A new survey has found that graduates are bored of their careers and are disillusioned with jobs that fail to utilize their degree education.
The research conducted by the Teacher Training Agency (TTA) found that far from following a career plan, 50 per cent of graduates ‘fell’ into their careers giving rise to a third who admitted to being bored with their lot, while a fifth said they were ‘disillusioned’.
The TTA spoke with 1,044 graduates in England, Wales and Scotland. The survey is part of a recruitment campaign to get people to retrain as teachers.
Repetitive work was cited as a common cause for graduates to quit, with 27 per cent contemplating a career switch. Inability to tap into degree education was also a major cause of concern for graduates, 60 per cent declared they were unable to use their degree at work. Over half said they would prefer a job in which they were given the opportunity to apply their degree knowledge more effectively.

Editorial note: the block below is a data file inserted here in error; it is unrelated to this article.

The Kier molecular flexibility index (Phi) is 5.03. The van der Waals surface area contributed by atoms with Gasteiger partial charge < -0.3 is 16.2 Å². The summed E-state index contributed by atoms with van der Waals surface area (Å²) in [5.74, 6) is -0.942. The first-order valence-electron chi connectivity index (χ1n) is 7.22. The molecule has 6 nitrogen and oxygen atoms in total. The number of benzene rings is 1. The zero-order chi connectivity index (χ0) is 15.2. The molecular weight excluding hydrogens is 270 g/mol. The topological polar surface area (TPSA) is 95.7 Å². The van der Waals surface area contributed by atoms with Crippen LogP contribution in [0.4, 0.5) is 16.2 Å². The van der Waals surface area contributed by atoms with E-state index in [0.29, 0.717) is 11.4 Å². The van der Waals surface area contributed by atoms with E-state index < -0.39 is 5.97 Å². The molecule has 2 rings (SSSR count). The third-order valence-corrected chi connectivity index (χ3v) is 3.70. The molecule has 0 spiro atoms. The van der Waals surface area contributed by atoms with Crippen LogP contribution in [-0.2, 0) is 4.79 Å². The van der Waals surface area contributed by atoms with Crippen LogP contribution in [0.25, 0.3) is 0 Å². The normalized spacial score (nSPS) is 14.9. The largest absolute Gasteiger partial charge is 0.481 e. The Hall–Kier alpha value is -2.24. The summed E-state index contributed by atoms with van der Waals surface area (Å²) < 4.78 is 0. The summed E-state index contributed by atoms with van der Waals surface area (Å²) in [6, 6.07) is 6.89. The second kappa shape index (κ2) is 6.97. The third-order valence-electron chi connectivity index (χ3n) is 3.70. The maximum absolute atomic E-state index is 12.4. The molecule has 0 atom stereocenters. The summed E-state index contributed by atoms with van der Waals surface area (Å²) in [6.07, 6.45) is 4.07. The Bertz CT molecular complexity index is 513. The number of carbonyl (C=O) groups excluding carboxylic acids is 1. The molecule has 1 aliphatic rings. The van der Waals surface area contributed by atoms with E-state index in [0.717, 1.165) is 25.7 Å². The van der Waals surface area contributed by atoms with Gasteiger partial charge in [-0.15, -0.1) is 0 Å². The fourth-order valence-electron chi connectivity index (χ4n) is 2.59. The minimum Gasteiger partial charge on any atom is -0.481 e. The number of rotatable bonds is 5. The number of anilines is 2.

TTA’s Mary Doherty said: “We know that significant numbers of people have a false start when trying to find the career that’s right for them. More and more people are coming into teaching as their first choice of second career.”
Language graduates were found to particularly dip out on career prospects, with almost half saying they were unable to use their language skills.
Speaking to HRZone, Jessica Jarvis, CIPD learning and development adviser said:
“There is no point hiring very bright graduates, saying you will offer exciting career prospects and then asking them to do what is in essence an administrative job that doesn’t interest or challenge them.
“Without due care and attention, employers do run the risk of ending up with just the kind of bored graduates identified in the survey, and therefore of spending money recruiting graduates without realising any of the value that they can deliver.”